• We suggest toasting the spices in a wok but you can use a small pot or frying pan if you prefer.
  • We’ve used a mortar & pestle to crush the toasted spices but you can use a spice grinder or food processor if you prefer.
  • We suggest preparing the soup in a Dutch Oven or large pot to reduce splatter when cooking over the stove.
  • We’ve used red onions in this recipe but you can substitute for sweet Vidalia onions or white onions if you prefer.
  • Samusa Soup always features pulses like lentils or chickpeas. In our rendition of the recipe we’ve added toasted chickpea flour to the soup base to add additional flavour but you can add lentils or whole chickpeas if you want additional protein, fibre and texture.
  • We’ve used a spicy Jalapeno to heat up the soup but if you don’t like spicy food feel free to omit. By removing the seeds you can considerably reduce the heat in the dish. A Thai-style red or green chili will also work well.
  • We like to use classic Indian samosas that are vegetarian, typically stuffed with potatoes, peas and spices. If the samosas are large cut them in half before adding to the soup so you can easily scoop them up with a spoon.
This Burmese Soup recipe combines Indian and Thai flavours.
This Burmese Soup recipe combines Indian and Thai flavours.

Samusa Recipe Health Benefits

Our Burmese Samusa Soup recipe is packed full of healthy ingredients!

A rich source of blood-building iron, cumin may also help balance your blood sugar levels and reduce bad cholesterol. It is also traditionally used as a digestive aid.

The star component of turmeric is curcumin, a potent phytochemical that has anti-inflammatory and antioxidant properties. It is often prescribed in Indian Ayurvedic medicine to help relieve arthritis, aid digestion and inhibit the growth of cancers.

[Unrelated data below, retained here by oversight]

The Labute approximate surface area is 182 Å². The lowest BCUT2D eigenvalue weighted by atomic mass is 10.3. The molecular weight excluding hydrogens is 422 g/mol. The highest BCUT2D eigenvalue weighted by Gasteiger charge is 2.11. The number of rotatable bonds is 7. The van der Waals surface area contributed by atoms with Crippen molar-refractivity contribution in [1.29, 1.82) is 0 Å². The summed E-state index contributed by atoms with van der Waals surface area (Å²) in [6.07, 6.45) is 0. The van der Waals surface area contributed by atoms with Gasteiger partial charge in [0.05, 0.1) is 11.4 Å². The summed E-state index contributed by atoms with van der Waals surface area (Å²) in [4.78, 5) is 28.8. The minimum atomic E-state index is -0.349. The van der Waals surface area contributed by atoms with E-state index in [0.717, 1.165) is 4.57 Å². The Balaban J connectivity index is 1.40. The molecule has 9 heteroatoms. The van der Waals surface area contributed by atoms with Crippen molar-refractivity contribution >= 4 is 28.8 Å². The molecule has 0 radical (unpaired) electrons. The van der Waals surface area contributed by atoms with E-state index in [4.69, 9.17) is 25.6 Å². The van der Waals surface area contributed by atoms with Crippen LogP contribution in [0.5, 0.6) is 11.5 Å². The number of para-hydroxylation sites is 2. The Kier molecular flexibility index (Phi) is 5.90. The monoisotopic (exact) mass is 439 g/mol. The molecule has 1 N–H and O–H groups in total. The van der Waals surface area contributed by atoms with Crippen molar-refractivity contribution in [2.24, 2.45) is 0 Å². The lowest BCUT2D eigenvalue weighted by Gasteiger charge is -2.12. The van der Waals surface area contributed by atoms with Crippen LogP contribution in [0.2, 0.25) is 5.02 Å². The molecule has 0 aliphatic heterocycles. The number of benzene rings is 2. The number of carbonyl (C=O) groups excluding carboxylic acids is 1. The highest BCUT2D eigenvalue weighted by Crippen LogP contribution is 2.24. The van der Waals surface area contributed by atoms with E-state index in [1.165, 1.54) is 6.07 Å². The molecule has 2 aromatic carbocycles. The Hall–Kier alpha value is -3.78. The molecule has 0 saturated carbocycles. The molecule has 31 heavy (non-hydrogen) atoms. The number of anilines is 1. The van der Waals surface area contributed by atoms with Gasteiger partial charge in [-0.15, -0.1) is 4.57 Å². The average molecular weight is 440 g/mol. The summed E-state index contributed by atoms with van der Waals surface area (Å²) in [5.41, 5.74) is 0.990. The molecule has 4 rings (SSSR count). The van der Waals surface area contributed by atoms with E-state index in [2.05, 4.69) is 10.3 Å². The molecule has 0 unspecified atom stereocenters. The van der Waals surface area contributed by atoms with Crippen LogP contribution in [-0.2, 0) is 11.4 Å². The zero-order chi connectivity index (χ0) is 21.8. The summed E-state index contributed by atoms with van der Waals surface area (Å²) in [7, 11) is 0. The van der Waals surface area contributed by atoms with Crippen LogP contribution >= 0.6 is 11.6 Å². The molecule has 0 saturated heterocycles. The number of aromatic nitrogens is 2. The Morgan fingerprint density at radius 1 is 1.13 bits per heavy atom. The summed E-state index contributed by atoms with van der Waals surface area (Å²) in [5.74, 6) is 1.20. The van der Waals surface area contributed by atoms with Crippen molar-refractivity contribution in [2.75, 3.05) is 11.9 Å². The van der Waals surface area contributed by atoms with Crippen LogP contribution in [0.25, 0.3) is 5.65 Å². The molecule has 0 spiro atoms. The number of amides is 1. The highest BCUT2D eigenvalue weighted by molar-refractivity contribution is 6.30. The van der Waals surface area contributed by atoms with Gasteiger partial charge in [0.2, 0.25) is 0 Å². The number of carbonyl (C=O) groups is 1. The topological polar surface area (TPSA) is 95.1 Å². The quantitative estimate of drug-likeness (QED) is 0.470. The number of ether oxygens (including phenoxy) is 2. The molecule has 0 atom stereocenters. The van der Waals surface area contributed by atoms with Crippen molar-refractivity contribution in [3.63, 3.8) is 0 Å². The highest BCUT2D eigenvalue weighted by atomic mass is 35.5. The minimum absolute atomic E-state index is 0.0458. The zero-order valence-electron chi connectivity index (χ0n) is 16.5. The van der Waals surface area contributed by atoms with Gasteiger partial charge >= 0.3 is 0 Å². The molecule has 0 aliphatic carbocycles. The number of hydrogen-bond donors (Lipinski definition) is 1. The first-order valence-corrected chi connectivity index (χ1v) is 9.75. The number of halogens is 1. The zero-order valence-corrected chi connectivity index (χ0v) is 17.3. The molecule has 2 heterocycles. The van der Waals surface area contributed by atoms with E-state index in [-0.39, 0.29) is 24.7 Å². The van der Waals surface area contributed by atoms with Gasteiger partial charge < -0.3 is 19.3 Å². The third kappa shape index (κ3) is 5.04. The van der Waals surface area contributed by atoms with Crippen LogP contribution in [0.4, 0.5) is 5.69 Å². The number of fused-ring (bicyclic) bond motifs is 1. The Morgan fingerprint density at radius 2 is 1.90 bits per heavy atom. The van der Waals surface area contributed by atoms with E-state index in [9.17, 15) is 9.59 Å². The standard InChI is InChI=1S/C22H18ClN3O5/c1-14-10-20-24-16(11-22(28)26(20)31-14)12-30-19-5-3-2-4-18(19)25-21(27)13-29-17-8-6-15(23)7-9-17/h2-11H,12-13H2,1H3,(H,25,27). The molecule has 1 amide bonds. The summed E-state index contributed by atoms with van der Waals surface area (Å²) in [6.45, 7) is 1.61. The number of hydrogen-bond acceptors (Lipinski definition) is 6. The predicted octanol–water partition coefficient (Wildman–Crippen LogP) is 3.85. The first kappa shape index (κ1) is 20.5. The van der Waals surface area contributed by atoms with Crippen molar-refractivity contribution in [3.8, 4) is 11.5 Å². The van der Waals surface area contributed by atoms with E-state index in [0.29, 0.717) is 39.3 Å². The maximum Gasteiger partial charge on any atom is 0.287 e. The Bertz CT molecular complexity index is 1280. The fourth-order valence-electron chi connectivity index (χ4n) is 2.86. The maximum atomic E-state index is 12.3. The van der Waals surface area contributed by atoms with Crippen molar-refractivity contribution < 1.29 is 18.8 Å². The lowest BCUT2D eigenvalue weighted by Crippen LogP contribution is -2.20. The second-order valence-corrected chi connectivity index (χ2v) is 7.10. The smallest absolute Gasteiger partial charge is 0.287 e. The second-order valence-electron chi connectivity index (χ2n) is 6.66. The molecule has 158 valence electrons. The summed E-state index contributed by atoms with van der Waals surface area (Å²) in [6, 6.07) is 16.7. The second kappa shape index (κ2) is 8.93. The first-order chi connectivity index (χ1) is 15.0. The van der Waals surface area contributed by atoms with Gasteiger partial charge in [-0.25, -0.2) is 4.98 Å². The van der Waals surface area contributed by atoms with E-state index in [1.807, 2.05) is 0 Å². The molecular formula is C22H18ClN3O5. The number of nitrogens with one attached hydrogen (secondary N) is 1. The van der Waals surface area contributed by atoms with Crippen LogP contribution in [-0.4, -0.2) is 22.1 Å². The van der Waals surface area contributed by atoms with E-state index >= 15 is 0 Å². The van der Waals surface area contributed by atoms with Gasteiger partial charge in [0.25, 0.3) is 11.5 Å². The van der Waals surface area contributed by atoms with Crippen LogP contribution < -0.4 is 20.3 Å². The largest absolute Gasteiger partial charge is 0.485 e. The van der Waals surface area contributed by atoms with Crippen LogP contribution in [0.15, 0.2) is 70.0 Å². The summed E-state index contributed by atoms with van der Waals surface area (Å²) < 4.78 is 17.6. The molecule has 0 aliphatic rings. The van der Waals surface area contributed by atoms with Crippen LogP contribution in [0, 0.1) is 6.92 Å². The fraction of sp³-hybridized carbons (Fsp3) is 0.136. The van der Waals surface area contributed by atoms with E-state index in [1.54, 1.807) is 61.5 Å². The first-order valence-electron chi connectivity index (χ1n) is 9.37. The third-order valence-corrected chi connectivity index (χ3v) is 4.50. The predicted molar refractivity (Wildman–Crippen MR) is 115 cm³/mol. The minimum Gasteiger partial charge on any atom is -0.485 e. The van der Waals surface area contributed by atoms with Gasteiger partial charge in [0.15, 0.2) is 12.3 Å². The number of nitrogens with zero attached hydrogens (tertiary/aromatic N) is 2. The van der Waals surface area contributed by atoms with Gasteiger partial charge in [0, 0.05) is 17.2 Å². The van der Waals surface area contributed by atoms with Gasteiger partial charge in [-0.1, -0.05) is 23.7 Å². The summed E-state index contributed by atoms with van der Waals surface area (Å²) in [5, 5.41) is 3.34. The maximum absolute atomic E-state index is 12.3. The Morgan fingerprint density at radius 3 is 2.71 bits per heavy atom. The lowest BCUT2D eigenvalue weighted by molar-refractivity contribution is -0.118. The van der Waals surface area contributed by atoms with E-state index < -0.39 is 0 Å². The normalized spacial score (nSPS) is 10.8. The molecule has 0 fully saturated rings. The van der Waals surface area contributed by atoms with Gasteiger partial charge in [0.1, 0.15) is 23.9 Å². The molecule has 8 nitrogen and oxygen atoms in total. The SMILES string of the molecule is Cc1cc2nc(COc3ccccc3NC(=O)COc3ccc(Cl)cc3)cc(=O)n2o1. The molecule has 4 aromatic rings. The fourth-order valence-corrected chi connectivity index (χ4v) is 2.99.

Chili has been proven to help reduce the duration of sickness, prevent heart disease, and promote weight loss. 

Paprika is rich in vitamin A, capsaicin, and carotenoid antioxidants. These substances may help prevent inflammation and improve your cholesterol, eye health and blood sugar levels.

Onions are a humble vegetable packed with vitamins, minerals and phytochemicals. Regular consumption of onions can help boost digestive health and reduce the risk of developing heart disease.

It is only recently that scientists have begun to identify the components responsible for garlic’s myriad health benefits. Rich in phytochemicals and potassium, garlic helps boost your immune system, fight cancer and protect your heart.

Chickpeas are rich in cancer-fighting vitamin C, energy-boosting B vitamins, and gut-healthy fibre.

Tamarind is a rich source of magnesium and contains more calcium than many plant-based foods. 

Peppers are an incredible source of vitamins C and A, which support your skin and immune system. They also provide beneficial carotenoid compounds such as beta-carotene, which has been shown to reduce the risk of certain cancers.

Fresh mint is antioxidant and anti-inflammatory, and can have a calming effect on the digestive system. It is also a good source of folate, which supports blood health. 

An excellent source of vitamins K and C, cabbage helps keep your bones, blood, and immune system healthy.

A good source of bone-strengthening vitamin K, cilantro is also rich in antioxidants that help protect the eyes from damage by free radicals. 

A rich source of phytochemicals and vitamin C, limes help boost your immune system and neutralize free radicals that cause disease and skin aging. Lemons also protect against heart disease and help improve blood flow to the brain.

Samusa Burmese Samosa Soup Photo Image.
Samusa Burmese Samosa Soup Photo Image.

What To Serve with Samusa

Burmese Samosa Soup is typically enjoyed as a main course entree in Myanmar, served alongside sticky rice, noodles, flatbread or salads.

If you’re planning the menu for an authentic Burmese feast you may also like to serve Shan Noodles, Ginger Salad, Fermented Tea Leaf Salad, Tomato Salad, Chickpea Tofu, Mohinga, Creamy Coconut Burmese Chicken Curry and Burmese Khow Suey Pork Coconut Noodle Soup.